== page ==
Photo showing Israeli flag alongside swastika at protest has been edited

30 April 2024
What was claimed

A photo shows an Israeli flag being flown at a rally alongside several US Confederate flags and the Nazi party’s flag bearing a swastika.

Our verdict

The photo has been altered. There is no Israeli flag in the original photo, which was taken at a ‘Unite the Right’ march in Charlottesville, US, in 2017.

A photo circulating online appears to show an Israeli flag being carried at a rally alongside the Nazi party flag which features a swastika. 

But the photo has been edited—the Israeli flag does not appear in the original photo.

The edited image has been shared on both X (formerly Twitter) and Facebook with captions including: “Interesting combination of flags?” and “Can someone explain?” 

Both the US Confederate flag and the Gadsden flag are also visible in the photo.

However, there is no Israeli flag in the original photo, which shows scenes from a ‘Unite the Right’ rally in Charlottesville, Virginia, in August 2017. Full Fact could find no reporting indicating an Israeli flag was flown at the march.  

The rally was organised in protest against plans to remove a statue of the Confederate general Robert E Lee (which has since been taken down and melted). 

A counter-protester named Heather Heyer was killed and a further 19 people were injured by a man who drove a car into a crowd during the rally. The man, James Alex Fields Jr, was subsequently sentenced to life in prison. Two police officers also died when their police helicopter crashed while patrolling the protests.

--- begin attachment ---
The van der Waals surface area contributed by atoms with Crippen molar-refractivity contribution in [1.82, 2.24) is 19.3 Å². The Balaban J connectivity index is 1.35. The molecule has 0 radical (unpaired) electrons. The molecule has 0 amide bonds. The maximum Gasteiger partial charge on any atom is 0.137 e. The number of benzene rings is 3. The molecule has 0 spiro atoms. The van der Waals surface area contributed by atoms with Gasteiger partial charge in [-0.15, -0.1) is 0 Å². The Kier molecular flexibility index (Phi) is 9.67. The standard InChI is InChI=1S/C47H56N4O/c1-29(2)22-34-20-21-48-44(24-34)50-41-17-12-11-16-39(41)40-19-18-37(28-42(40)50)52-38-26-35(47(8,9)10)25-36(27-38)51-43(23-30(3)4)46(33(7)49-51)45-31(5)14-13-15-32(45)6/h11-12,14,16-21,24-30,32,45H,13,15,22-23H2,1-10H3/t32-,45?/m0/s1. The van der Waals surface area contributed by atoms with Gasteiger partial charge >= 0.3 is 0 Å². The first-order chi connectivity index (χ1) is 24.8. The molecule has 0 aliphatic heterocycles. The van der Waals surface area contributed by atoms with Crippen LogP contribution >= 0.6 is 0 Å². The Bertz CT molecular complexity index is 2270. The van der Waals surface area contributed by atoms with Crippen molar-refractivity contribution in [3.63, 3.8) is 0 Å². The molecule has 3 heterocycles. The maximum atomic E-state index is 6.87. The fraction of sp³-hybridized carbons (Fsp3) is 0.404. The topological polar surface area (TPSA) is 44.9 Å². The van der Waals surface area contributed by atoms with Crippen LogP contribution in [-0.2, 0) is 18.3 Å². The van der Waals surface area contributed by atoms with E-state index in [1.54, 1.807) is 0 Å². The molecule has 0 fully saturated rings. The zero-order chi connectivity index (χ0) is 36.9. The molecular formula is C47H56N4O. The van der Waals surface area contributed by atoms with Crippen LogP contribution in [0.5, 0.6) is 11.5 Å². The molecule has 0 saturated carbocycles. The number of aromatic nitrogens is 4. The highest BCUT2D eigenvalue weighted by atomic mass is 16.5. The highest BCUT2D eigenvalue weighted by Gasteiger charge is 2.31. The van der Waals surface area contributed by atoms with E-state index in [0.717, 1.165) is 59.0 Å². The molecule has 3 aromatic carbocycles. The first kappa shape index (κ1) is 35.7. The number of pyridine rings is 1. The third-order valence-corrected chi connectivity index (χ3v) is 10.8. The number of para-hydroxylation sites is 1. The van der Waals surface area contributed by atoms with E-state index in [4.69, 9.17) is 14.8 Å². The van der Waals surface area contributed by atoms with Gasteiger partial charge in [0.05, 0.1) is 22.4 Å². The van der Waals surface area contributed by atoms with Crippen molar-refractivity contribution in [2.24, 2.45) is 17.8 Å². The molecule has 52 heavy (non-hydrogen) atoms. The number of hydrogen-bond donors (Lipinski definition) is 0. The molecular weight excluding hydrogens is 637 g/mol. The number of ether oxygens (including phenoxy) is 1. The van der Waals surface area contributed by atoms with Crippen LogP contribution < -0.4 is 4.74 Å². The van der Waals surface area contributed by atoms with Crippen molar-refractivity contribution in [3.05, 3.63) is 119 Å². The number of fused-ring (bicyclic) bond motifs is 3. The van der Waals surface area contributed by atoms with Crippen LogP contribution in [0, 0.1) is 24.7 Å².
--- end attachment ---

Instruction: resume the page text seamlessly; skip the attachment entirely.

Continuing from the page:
We’ve previously fact checked many examples of altered photos that have been shared widely online, particularly those that relate to the ongoing conflict in the Middle East. These include a photo edited to show IDF soldiers holding an ISIS flag, rather than a flag for their specific brigade, and another some were claiming showed the singer Adele holding a Palestinian flag, that was actually a Mexican flag. 

This type of misinformation can be very convincing and cause people to form opinions based on false information. It’s always worth considering whether posts online show what they claim to—our guides on identifying misleading images and videos should help you do this.

Image courtesy of Zachi Evenor

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